Case Report
Volume 17 Issue 8 - 2018
Lower Extremity Compartment Syndrome Associated with Hypotensive General Anesthesia for Orthognathic Surgery: A Case Report and Review
Abdullah Alatel1, Abdullatif Abuhaimed2, Ahmed Alasraj3* and Dania M Almadi3
1Consultant Oral and Maxillofacial Surgery, Prince Mohammed Bin Abdulaziz Hospital, Riyadh, Saudi Arabia
2Resident, Department of Oral and Maxillofacial Surgery, Riyadh, Saudi Arabia
3Dental Interns, College of Dentistry, King Saud University, Riyadh, Saudi Arabia
*Corresponding Author: Ahmed Alasraj, Dental Interns, College of Dentistry, King Saud University, Riyadh, Saudi Arabia.
Received: June 29, 2018; Published: July 30, 2018
Citation: Ahmed Alasraj., et al. “Lower Extremity Compartment Syndrome Associated with Hypotensive General Anesthesia for Orthognathic Surgery: A Case Report and Review”. EC Dental Science 17.8 (2018): 1434-1437.
Background: Compartment syndrome has been reported in surgical patient. However, it’s seldom reported in orthognathic cases.
Clinical Case: A 31 years old man presented with restricted maxillary growth as well as a hypoplastic maxilla. He was medically fit and was not aware of any medical conditions. He was prepared for a LeFort I osteotomy advancement as well as mandibular setback and bilateral alveolar bone graft.
Patient was secured in the supine position. Hypotensive anesthesia was maintained. Lowest systolic blood pressure being 70 mmHg and lowest diastolic blood pressure being 40 mmHg.
Day one post op, He complained of pain left leg pain. Mild swelling with no color change noticed. Weak dorsiflexion was noticed. No abnormal sensation was detected. DVT was ruled out using doppler test.
Day two, Pain extended to the anterior compartment of the left leg. Passive motion of the toe was observed. Patient was unable to dorsiflex the left toe and ankle. He was also unable to ever the ankle but was able to invert and plantar flex both ankle and toe. Weak sensation was observed over dorsum of the left foot as well as the left first web space. Good circulation and palpable dorsalis pedis and posterior tibial arteries.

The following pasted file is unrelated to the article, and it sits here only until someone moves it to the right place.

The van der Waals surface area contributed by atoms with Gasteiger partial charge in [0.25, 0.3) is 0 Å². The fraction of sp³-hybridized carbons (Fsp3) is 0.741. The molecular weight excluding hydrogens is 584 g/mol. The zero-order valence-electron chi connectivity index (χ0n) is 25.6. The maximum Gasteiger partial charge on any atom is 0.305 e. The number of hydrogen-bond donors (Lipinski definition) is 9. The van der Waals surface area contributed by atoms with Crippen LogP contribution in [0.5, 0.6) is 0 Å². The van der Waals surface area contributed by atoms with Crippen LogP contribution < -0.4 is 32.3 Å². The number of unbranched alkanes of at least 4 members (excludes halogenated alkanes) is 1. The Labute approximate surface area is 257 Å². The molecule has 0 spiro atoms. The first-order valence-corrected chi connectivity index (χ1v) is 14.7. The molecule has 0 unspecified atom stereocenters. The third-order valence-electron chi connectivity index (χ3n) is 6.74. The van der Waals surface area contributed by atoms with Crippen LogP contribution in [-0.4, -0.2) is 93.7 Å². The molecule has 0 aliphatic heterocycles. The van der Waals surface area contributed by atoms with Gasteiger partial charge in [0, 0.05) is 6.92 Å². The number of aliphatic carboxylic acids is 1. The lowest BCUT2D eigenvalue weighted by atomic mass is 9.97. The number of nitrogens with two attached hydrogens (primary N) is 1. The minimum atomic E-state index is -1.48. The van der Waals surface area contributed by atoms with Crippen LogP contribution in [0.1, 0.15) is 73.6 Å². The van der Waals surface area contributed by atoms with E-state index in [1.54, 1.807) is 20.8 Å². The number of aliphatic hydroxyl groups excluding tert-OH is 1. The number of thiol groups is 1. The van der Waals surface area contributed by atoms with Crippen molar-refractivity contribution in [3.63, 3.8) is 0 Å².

Upon consulting orthopedics, they agreed that the patient needed fasciotomy for anterior compartment syndrome of the left leg as well as ankle foot orthosis for common peroneal palsy.
Spinal anesthesia was administered. Anterior compartment showed a reading of 43 in three different reading. Posterior compartment reading was 17 in three different readings. Releasing the anterior compartment reflected necrosis of the tibialis anterior muscle. Open wound was maintained, and vacuum assisted closure dressing was used. Five days later, the wound debridement and primary closure was achieved.
Patient condition improved, and he no longer reported feeling pain. He was unable to extend ankle or and toe. He was informed that common peroneal palsy needs 3 months of physical therapy to improve.
Keywords: Compartment Syndrome; Hypotensive Anesthesia; Orthognathic Surgery
Copyright: © 2018 Ahmed Alasraj., et al. This is an open-access article distributed under the terms of the Creative Commons Attribution License, which permits unrestricted use, distribution, and reproduction in any medium, provided the original author and source are credited.

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